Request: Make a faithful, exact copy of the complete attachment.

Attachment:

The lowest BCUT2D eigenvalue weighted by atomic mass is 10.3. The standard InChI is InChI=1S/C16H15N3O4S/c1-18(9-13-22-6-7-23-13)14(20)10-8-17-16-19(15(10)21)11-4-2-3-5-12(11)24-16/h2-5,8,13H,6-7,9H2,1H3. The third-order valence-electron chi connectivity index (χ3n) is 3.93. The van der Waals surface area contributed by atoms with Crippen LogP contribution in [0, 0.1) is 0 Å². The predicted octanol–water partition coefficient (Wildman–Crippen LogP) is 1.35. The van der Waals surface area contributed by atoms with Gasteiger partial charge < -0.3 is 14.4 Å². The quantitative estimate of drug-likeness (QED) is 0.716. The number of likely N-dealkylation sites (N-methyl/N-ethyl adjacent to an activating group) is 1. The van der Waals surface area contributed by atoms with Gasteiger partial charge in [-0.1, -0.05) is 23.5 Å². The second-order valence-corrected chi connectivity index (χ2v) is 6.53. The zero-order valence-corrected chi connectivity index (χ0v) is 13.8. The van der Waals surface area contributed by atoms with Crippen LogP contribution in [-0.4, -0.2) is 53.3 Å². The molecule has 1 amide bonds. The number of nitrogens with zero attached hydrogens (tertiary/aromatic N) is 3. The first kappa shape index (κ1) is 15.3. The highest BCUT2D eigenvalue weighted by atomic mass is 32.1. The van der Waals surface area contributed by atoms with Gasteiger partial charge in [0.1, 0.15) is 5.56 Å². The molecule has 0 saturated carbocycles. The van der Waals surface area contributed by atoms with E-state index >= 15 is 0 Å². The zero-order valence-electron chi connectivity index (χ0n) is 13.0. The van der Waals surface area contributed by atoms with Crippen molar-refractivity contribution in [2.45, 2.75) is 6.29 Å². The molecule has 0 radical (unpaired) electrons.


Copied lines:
The lowest BCUT2D eigenvalue weighted by atomic mass is 10.3. The standard InChI is InChI=1S/C16H15N3O4S/c1-18(9-13-22-6-7-23-13)14(20)10-8-17-16-19(15(10)21)11-4-2-3-5-12(11)24-16/h2-5,8,13H,6-7,9H2,1H3. The third-order valence-electron chi connectivity index (χ3n) is 3.93. The van der Waals surface area contributed by atoms with Crippen LogP contribution in [0, 0.1) is 0 Å². The predicted octanol–water partition coefficient (Wildman–Crippen LogP) is 1.35. The van der Waals surface area contributed by atoms with Gasteiger partial charge < -0.3 is 14.4 Å². The quantitative estimate of drug-likeness (QED) is 0.716. The number of likely N-dealkylation sites (N-methyl/N-ethyl adjacent to an activating group) is 1. The van der Waals surface area contributed by atoms with Gasteiger partial charge in [-0.1, -0.05) is 23.5 Å². The second-order valence-corrected chi connectivity index (χ2v) is 6.53. The zero-order valence-corrected chi connectivity index (χ0v) is 13.8. The van der Waals surface area contributed by atoms with Crippen LogP contribution in [-0.4, -0.2) is 53.3 Å². The molecule has 1 amide bonds. The number of nitrogens with zero attached hydrogens (tertiary/aromatic N) is 3. The first kappa shape index (κ1) is 15.3. The highest BCUT2D eigenvalue weighted by atomic mass is 32.1. The van der Waals surface area contributed by atoms with Gasteiger partial charge in [0.1, 0.15) is 5.56 Å². The molecule has 0 saturated carbocycles. The van der Waals surface area contributed by atoms with E-state index >= 15 is 0 Å². The zero-order valence-electron chi connectivity index (χ0n) is 13.0. The van der Waals surface area contributed by atoms with Crippen molar-refractivity contribution in [2.45, 2.75) is 6.29 Å². The molecule has 0 radical (unpaired) electrons.